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Super Foods West Fargo ND

This page provides useful content and local businesses that can help with your search for Super Foods. You will find helpful, informative articles about Super Foods, including "Greens First: Vibrant Health Made Easy!". You will also find local businesses that provide the products or services that you are looking for. Please scroll down to find the local resources in West Fargo, ND that will answer all of your questions about Super Foods.

Tochi Products
(701) 232-7700
1111 2nd Ave N
Fargo, ND

Data Provided By:
Nutrition Coalition Inc
2420 20th Ave S
Fargo, ND
 
Downtown Festival Market
(701) 241-1570
2nd Ave. N & Broadway, on the US Bank; Plaza in downtown Fargo
Fargo, ND
General Information
Covered : No
Open Year Round : No
Programs
WIC Accepted : No
SFMNP Accepted : No
SNAP Accepted : No
Hours
June-September Saturday, 8:30 a.m.-12:00 noon
County
Cass

FM Farmers Market
(701) 281-1539
West Fargo, ND
Hours
May-October Daily, 9:00 A.M.
Other
Year Round?: No
Year Round?: No
Credit/Debit: No
Wic: No
Snap: No
Sfmnp: No
Wic Cash?: No

The Peelu Company
4075 40th Ave S
Fargo, ND
 
The Apple Crate
5430 Camden Rd Ste 103
Fayetteville, ND
 
FM Farmers Market
(701) 281-1539
West Fargo, ND
General Information
Covered : No
Open Year Round : No
Programs
WIC Accepted : No
SFMNP Accepted : No
SNAP Accepted : No
Hours
May-October Daily, 9:00 a.m.
County
Cass

Community Farmers Market
(218) 498-0216
East Dike
Fargo, MN
General Information
Covered : No
Open Year Round : No
Programs
WIC Accepted : No
SFMNP Accepted : No
SNAP Accepted : No
Hours
June-October Tuesday, Thursday & Saturday, 10:00 a.m.-5:30 p.m.
County
Hennepin

Mill Town Herbs
(701) 252-2284
2400 8th Ave SW
Jamestown, ND
 
Amazing Grains Natural Foods Market
(701) 775-4542
214 DeMers Ave
Grand Forks, ND

Data Provided By:
Data Provided By:

Greens First: Vibrant Health Made Easy!

by Guest Author

"Let your food be your medicine and let your medicine be your food." -Hippocrates, Father of Medicine

Most of us have heard that diets high in fruits and vegetables can help us lose weight, reduce our risk of heart disease, cancer, diabetes, high blood pressure, cataracts, macular degeneration, osteoporosis, arthritis and even wrinkles. As a matter of fact, 8 to 10 servings a day can cut our cancer risk in half!

In 1998, the University of Naples in Italy studied 70 to 100 year olds and found that the healthiest and longest lived ate a lot more fruits and vegetables.

Therefore it comes as no surprise that the USDA Food Guide Pyramid advocates eating 5 to 9 servings of fruits and vegetables per day for optimum health!

Food science has just recently come to realize that there is much more to micronutrient nutrition than just vitamins and minerals. Indeed, there may be well over 1,000 different plant chemicals, known as phytonutrients, that may have metabolic activity in humans! These include classes such as the polyphenols, carotenoids, flavinoids, coumarins and isothiocyanates, just to name a few! Some serve as antioxidants, some assist the liver in detoxification, others modulate the immune system and hormone metabolism. Research on phytonutrients is an exciting new frontier for nutritionists.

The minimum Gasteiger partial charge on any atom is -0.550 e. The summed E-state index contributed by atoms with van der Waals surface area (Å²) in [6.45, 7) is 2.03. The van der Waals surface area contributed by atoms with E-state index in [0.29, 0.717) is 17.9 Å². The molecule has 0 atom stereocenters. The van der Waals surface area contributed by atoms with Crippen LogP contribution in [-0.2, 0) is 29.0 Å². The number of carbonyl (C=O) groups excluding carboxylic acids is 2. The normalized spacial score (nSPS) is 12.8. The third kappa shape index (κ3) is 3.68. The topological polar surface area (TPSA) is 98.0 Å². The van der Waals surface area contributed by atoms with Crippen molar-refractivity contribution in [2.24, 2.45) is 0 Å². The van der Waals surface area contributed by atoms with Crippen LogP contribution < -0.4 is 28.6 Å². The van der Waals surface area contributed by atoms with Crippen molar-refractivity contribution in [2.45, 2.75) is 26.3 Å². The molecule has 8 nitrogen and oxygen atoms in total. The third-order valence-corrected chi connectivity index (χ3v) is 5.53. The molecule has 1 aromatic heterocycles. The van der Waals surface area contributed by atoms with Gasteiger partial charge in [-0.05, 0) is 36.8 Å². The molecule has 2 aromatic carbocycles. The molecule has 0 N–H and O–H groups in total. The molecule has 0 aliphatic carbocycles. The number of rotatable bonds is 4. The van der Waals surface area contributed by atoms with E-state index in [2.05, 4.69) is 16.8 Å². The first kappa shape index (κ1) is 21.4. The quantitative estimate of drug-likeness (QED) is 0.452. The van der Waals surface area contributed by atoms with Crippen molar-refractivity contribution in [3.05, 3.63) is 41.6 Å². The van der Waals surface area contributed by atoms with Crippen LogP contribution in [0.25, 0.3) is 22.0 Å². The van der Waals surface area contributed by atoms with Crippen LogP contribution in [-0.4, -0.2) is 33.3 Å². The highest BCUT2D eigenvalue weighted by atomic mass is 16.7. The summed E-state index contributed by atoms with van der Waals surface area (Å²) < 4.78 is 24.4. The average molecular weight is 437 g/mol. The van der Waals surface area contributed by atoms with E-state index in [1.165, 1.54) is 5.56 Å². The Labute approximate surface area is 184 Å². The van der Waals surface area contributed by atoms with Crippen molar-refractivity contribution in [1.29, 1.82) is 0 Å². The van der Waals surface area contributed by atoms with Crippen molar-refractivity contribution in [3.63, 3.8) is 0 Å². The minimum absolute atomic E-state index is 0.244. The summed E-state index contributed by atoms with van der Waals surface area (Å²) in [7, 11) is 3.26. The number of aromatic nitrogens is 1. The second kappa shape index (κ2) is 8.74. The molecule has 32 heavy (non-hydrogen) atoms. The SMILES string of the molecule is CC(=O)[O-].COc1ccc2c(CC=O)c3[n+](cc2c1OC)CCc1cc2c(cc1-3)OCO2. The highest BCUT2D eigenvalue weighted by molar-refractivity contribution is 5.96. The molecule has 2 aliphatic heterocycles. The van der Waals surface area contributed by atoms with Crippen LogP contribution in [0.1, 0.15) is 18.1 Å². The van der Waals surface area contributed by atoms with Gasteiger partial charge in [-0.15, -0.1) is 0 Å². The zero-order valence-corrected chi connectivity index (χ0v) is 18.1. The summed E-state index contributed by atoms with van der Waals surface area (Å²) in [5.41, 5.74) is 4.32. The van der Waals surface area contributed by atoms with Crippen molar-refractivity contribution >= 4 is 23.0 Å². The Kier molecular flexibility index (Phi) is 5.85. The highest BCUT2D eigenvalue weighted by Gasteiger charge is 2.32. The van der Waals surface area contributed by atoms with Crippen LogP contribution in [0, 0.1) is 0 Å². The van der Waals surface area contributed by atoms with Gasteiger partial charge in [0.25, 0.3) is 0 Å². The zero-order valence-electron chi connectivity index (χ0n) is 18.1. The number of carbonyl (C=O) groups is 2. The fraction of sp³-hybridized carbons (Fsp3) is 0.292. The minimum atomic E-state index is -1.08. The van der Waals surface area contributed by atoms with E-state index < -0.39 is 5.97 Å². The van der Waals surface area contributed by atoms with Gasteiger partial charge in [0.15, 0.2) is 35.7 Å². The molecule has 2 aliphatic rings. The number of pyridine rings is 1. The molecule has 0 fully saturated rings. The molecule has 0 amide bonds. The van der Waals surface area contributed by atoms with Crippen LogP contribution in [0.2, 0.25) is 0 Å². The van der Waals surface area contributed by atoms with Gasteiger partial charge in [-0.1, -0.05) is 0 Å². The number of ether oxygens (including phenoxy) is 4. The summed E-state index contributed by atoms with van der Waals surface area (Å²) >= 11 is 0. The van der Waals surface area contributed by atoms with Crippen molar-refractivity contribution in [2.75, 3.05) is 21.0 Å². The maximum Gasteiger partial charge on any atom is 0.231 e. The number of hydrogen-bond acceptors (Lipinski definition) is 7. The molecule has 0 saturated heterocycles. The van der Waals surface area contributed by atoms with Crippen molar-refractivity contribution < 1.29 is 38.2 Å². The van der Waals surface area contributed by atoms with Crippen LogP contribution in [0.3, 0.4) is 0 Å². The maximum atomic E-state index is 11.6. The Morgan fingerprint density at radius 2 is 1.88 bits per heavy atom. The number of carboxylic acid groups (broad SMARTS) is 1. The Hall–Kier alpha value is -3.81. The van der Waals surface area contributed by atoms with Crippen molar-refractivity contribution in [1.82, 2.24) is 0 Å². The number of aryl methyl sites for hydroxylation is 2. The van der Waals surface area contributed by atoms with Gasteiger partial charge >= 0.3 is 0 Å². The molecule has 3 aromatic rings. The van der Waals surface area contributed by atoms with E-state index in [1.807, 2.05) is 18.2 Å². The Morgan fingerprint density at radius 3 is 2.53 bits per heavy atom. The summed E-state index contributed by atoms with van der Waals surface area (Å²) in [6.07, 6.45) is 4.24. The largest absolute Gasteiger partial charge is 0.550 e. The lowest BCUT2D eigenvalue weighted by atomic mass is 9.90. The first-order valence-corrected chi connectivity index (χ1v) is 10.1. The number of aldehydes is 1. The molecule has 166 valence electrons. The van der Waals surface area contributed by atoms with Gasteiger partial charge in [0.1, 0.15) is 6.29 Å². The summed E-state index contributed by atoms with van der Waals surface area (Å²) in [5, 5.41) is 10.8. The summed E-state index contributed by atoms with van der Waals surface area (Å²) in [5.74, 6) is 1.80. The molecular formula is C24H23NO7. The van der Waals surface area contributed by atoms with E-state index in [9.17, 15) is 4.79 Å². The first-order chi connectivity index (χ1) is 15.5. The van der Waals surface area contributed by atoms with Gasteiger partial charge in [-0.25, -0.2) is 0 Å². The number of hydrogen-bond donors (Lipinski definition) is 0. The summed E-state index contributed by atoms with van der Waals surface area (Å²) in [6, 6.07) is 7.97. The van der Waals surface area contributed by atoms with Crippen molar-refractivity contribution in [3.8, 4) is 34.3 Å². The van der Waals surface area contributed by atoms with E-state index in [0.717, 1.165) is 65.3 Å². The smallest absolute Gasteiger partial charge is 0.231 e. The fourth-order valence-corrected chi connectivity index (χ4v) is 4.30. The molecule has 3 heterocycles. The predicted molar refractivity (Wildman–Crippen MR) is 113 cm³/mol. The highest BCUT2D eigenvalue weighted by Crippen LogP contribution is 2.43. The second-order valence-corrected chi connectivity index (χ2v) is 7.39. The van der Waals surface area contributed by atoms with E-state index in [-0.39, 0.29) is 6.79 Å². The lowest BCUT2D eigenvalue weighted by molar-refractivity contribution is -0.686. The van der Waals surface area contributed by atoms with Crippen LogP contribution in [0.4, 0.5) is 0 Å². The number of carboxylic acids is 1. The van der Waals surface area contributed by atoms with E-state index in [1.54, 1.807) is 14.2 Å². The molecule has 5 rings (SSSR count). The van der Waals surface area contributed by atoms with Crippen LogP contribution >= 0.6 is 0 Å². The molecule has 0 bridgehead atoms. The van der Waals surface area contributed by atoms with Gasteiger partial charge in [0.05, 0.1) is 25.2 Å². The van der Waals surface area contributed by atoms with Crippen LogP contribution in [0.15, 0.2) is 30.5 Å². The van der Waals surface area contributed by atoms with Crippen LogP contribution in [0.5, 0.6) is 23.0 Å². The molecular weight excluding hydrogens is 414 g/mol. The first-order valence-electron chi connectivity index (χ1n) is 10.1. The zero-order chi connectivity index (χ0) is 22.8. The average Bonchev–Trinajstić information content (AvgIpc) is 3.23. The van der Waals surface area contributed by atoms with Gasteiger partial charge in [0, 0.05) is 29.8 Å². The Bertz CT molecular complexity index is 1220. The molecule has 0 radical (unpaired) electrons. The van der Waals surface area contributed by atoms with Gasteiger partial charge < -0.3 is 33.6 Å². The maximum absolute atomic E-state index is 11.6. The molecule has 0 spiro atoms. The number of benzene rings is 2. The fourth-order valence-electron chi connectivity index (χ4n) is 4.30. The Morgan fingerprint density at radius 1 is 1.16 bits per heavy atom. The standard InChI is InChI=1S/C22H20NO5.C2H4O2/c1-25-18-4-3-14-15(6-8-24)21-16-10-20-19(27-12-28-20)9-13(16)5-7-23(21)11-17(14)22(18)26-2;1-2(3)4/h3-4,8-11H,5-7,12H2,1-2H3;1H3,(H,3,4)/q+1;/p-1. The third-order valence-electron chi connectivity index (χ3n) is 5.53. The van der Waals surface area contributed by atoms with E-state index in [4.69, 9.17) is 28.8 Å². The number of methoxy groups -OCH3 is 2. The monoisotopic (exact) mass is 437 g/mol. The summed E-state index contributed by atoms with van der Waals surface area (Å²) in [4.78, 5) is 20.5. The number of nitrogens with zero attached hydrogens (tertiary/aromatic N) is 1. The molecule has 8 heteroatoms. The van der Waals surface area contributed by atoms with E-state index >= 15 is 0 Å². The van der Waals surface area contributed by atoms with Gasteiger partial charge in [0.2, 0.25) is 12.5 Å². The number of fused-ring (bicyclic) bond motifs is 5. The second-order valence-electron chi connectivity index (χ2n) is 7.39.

Further study has shown that the fruits and vegetables that come in rich vibrant colors, like tomatoes, carrots, spinach, broccoli, blue berries and raspberries, are much more potent and beneficial than the pastel colored produce like ice berg lettuce, bananas, celery, corn and potatoes.

Plus certain foods may contain greater quantities of enzymes, fibers, probiotics, and even specific medicinal substances, the later being especially true of many edible herbs and spices.

The Super Foods and The Standard American Diet (S.A.D.)

As we have become more aware of the amazing and broad spectrum of health, antiaging, and disease preventing benefits of foods especially high in this "new" array of such micronutrients, a new name for them has arisen, the "Super Foods".

The "S.A.D." fact remains, that in spite of all the support from mainstream medicine organizations like the American Heart Association and American Diabetes Association, and governmental health organizations like the National Institute of Health, the National Institute on Aging, the USDA, and even the U.S. Surgeon General, few of us eat the recommended minimum of two fruits and three vegetables daily. Even counting the "pale" plants like French fries, green-gassed bananas and ice burg lettuce, few achieve the daily minimum, much less. How many fewer of us enjoy the optimal 8 to 10 servings, and that emphasizing fresh and organic phytonutrient dense fruits and vegetables of deep and bright color!

The reasons for this lack are many and varied, and deeply ingrained in our American culture and lifestyle, though it can hardly any longer be accounted to ignorance. Wha...

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